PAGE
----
“Professor Kittel has succeeded admirably in his purpose, announced in the preface, of producing a textbook suitable for an introductory course in the subject of solid state physics for seniors and graduate students.”

Thus began Physics Today’s review of the first edition of Charles Kittel’s textbook, Introduction to Solid State Physics, which appeared in August 1954. The reviewer was Joseph Masi, the head of physical chemistry at the Callery Chemical Company, which I’m happy to report is still in business.

A selection of books sent by publishers for review at Physics Today.

A selection of books sent by publishers for review at Physics Today.

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Other famous books have been reviewed in the pages of Physics Today. In the August 1974 issue, you’ll find Subrahmanyan Chandrasekhar’s review of the first edition of Gravitation by Charles Misner, Kip Thorne, and John Wheeler. The review includes the prescient quote, “The part on gravitational waves is a most useful one, particularly in the enumeration of the astronomical sources of gravitational waves and the means of detection that are available.” Back in 1974, the book cost $39.50 in hardcover, which is $195 in 2018 dollars. Today it retails on Amazon for $54.

Banesh Hoffmann, in the January 1983 issue, was the reviewer of Abraham Pais’s “Subtle Is the Lord . . .”: The Science and the Life of Albert Einstein. Hoffmann was especially qualified to review the book. A general relativist, he not only had collaborated with Einstein, but had also written, with Helen Dukas, the book, Albert Einstein: Creator and Rebel, which was reviewed in Physics Today in April 1973 by another Einstein collaborator, Peter Bergmann. Despite being a rival Einstein biographer, Hoffmann was effusive in his praise of Pais’s book: “Here is an outstanding biography of Albert Einstein that one finds oneself reading with sheer pleasure.”

Book reviews have appeared in every issue of Physics Today since the magazine’s debut in May 1948. I’m determined that they should remain, and not just because I’m a bibliophile. Few other magazines review books written expressly for physicists and their professional relatives.

Evidence of our commitment to books appears in two places in this issue. On page 10, Physics Today’s former Books editor Jermey Matthews contributes a Readers’ Forum Commentary entitled “It’s the 21st century. Why are scientists still writing books?” On page 53, you’ll discover that the Books department has been revamped. As usual, four solicited reviews of new and notable books form the core of the department. But instead of a list of books received, you’ll find capsule reviews of four books and one documentary. You’ll also notice that the department has an attractive new look.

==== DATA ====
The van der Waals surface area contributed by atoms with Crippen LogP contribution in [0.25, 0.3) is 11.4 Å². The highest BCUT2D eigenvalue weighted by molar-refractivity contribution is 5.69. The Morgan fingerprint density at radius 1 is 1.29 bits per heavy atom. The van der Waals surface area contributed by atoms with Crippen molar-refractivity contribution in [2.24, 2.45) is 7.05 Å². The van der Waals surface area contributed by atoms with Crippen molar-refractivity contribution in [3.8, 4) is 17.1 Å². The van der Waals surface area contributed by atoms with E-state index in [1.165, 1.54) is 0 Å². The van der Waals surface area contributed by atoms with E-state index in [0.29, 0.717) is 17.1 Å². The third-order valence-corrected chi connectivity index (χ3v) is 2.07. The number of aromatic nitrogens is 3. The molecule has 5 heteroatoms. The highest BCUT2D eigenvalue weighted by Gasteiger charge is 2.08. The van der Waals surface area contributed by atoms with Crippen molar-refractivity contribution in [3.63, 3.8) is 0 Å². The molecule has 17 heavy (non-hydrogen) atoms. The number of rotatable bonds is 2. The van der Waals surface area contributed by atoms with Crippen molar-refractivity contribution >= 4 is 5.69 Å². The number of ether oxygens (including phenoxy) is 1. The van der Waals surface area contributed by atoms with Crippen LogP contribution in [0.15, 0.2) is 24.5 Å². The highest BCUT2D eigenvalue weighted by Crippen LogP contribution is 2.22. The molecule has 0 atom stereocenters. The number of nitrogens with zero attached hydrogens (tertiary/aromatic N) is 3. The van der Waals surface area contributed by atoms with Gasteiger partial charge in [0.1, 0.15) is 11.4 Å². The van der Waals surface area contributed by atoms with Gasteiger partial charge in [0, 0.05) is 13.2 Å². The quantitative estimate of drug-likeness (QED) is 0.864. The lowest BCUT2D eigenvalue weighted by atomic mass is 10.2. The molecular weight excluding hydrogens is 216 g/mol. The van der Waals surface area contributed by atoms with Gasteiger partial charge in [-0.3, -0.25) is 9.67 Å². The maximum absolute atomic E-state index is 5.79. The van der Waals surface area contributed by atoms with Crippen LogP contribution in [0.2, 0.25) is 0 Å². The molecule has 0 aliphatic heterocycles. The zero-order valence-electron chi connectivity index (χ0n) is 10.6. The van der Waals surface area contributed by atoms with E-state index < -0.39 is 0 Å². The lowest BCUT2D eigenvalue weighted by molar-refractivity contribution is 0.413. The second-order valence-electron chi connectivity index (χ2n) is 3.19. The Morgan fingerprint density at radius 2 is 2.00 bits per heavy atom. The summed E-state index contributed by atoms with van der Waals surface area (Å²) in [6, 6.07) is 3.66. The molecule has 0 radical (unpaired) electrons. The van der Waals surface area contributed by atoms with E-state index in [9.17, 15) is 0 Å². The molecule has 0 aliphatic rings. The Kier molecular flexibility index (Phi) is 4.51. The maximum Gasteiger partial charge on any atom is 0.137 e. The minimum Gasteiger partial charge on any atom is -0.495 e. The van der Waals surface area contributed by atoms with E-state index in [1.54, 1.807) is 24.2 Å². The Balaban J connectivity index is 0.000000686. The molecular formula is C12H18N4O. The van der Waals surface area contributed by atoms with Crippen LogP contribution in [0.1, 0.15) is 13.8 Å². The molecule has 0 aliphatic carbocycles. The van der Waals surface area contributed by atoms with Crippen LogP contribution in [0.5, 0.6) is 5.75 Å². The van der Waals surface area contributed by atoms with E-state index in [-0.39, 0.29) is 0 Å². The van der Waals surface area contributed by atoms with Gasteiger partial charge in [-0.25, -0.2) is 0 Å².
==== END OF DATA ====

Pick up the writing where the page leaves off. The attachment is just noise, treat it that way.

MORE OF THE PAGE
Even in this short piece about books and Physics Today, it would be remiss not to mention Freeman Dyson’s contributions to the department. His first review, of John Blatt and Victor Weisskopf’s Theoretical Nuclear Physics, appeared in March 1953. His 20th, of Roald Hoffmann’s The Same and Not the Same, appeared in January 1996.

On behalf of Physics Today’s current Books editor, Melinda Baldwin, and all her predecessors, I thank Dyson and everyone who has written a review for the magazine. And in case you’re wondering, this editorial’s title comes from a poem by Argentine writer and bibliophile Jorge Luis Borges: “I have always imagined Paradise as a kind of library.”

1.
J. F.
Masi
,
Physics Today
7
(
8
),
18
(
1954
).
2.
S.
Chandrasekhar
,
Physics Today
27
(
8
),
47
(
1974
).
3.
Banesh
Hoffmann
,
Physics Today
36
(
1
),
81
(
1983
).
4.
Peter G.
Bergmann
,
Physics Today
26
(
4
),
53
(
1973
).
5.
Jermey N. A.
Matthews
,
Physics Today
71
(
1
),
10
(
2018
).
6.
Melinda
Baldwin
,
Cynthia
Cummings
,
Physics Today
71
(
1
),
58
(
2018
).
7.
F. J.
Dyson
,
Physics Today
6
(
3
),
17
(
1953
).
8.
Freeman J.
Dyson
,
Physics Today
49
(
1
),
64
(
1996
).